4. A system of communications and messages has been developed between military authorities, the civil establishment and vessels.
The updated messages in this annual notice reflect the changes that have become apparent in the nature of international crises and
in the light of recent world events. The use of automatic data transfer systems, including AIS, to assist in this process is under
development.
5. All communications received from merchant vessels revealing positional information, cargo and passage intentions will be
treated as commercially confidential.


Hopefully that will give you some idea about the role of the MTO officer, both AWNIS provide vital support to both the grey navy and the merchant ships. This enables both to go about their business in a risk free environment.

MTO has been supporting the merchant community in a large area from Dubai, since October 2001 24 by 7. More information can be found at http://www.rncom.mod.uk/uploadedFiles/RN/Maritime_Operations/0001-UKMTO.pdf
 
#16
I met the guy who was in charge of UKMTO Dubai a few times both in my MN and RNR capacities - RNR Commander from HMS FORWARD - good bloke, on the ball and very helpful - he was there for a long, long, long time. He had a couple of good sorts working for him as well.

I think he has moved on from Dubai now though - anyone have idea if he is still in the RNR and, if so, what he is doing now? He could tell you all about MTO - from the sharp end - and not just what the doctrine says.
 

Purple_twiglet

War Hero
Moderator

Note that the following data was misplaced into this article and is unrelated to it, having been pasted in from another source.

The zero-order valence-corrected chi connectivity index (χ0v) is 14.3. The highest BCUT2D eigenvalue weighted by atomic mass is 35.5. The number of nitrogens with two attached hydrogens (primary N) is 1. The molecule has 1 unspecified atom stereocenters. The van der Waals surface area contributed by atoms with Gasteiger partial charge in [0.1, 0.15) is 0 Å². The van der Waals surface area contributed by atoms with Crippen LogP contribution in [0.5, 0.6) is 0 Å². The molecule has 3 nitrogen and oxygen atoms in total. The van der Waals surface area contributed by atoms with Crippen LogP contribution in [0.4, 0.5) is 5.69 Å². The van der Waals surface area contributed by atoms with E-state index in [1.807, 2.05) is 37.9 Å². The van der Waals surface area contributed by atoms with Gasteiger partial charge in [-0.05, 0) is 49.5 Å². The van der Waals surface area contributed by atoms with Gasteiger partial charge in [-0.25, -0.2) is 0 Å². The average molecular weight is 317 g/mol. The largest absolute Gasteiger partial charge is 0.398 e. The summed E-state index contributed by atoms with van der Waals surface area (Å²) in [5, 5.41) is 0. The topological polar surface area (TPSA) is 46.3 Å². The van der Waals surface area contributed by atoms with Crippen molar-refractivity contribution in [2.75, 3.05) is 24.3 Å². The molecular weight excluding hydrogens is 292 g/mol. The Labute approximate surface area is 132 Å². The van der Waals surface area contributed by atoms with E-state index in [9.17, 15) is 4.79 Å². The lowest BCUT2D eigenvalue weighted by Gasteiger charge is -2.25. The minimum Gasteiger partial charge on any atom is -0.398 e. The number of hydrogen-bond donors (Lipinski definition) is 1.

#17
He used to post here, older hands may remember his pseudonym (not difficult to guess!). I believe he got into quite a bit of bother over some of his posts (or so rumour has it) and his MTO post went to an AW officer instead.
 

wysiwyg

Lantern Swinger
#19
sulzer said:
Sounds a bit like the old NCS Branch
Naval CONTROL of Shipping fell foul of certain non NATO nations when exercises were being planned in hot and sandy places. The title Naval CO-OPERATION and Guidance for Shipping was a NATO committe decision (Can't you tell from the way it rolls off the tongue!) NCS = Cold war, Convoying, Inflexibility. NCAGS = Flexibility, understanding of commercial shipping practices, flexibility and convoying as a last resort! (Stand fast the NATO nation with loads of Kiel pilots in its NCAGS organisation!) NCAGS works in Dubai and worked from Northwood during the Lebanon crisis. Apparently, they had reservist manned 24/7 watchkeeping in less than 3 days in Northwood. Who needed mobilisation!
 
#20
The Shipping Centre at Northwood is permanently established and is manned in some shape or form 24/7/365.

Dubers is also manned, a pleasant penthouse apartment at the top of a block of flats apparently. Not called the hotel branch for nothing!

I cannot divulge the black arts of NCAGS here. It's not particularly secret, I just can't be bothered. It's late and I've been working all night..... :thumright: